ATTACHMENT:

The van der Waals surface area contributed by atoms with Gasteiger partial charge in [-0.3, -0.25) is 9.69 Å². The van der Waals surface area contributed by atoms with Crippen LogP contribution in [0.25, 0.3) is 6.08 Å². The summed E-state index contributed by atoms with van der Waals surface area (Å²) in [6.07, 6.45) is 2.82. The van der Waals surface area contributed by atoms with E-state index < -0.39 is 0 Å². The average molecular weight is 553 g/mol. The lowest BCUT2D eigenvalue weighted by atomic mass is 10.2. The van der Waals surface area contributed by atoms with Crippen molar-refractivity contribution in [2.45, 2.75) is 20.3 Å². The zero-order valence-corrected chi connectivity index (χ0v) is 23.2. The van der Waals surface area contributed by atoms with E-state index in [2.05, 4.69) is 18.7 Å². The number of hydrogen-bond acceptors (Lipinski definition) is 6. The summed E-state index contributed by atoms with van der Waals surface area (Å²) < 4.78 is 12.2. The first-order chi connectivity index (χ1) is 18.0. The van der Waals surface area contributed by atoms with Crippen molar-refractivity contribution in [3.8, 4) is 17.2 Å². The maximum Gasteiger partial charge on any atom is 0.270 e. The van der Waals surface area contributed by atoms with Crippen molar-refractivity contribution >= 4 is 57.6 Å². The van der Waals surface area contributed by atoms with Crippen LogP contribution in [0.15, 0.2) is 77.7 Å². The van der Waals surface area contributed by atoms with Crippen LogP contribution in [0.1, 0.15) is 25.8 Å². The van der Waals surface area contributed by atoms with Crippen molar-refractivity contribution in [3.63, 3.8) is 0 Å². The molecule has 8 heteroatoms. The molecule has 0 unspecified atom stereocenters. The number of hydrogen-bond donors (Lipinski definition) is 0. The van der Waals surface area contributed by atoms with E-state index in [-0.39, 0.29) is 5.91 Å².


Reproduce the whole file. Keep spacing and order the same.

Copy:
The van der Waals surface area contributed by atoms with Gasteiger partial charge in [-0.3, -0.25) is 9.69 Å². The van der Waals surface area contributed by atoms with Crippen LogP contribution in [0.25, 0.3) is 6.08 Å². The summed E-state index contributed by atoms with van der Waals surface area (Å²) in [6.07, 6.45) is 2.82. The van der Waals surface area contributed by atoms with E-state index < -0.39 is 0 Å². The average molecular weight is 553 g/mol. The lowest BCUT2D eigenvalue weighted by atomic mass is 10.2. The van der Waals surface area contributed by atoms with Crippen molar-refractivity contribution in [2.45, 2.75) is 20.3 Å². The zero-order valence-corrected chi connectivity index (χ0v) is 23.2. The van der Waals surface area contributed by atoms with E-state index in [2.05, 4.69) is 18.7 Å². The number of hydrogen-bond acceptors (Lipinski definition) is 6. The summed E-state index contributed by atoms with van der Waals surface area (Å²) < 4.78 is 12.2. The first-order chi connectivity index (χ1) is 18.0. The van der Waals surface area contributed by atoms with Crippen molar-refractivity contribution in [3.8, 4) is 17.2 Å². The maximum Gasteiger partial charge on any atom is 0.270 e. The van der Waals surface area contributed by atoms with Crippen molar-refractivity contribution >= 4 is 57.6 Å². The van der Waals surface area contributed by atoms with Crippen LogP contribution in [0.15, 0.2) is 77.7 Å². The van der Waals surface area contributed by atoms with Crippen LogP contribution in [0.1, 0.15) is 25.8 Å². The van der Waals surface area contributed by atoms with Crippen molar-refractivity contribution in [3.63, 3.8) is 0 Å². The molecule has 8 heteroatoms. The molecule has 0 unspecified atom stereocenters. The number of hydrogen-bond donors (Lipinski definition) is 0. The van der Waals surface area contributed by atoms with E-state index in [-0.39, 0.29) is 5.91 Å².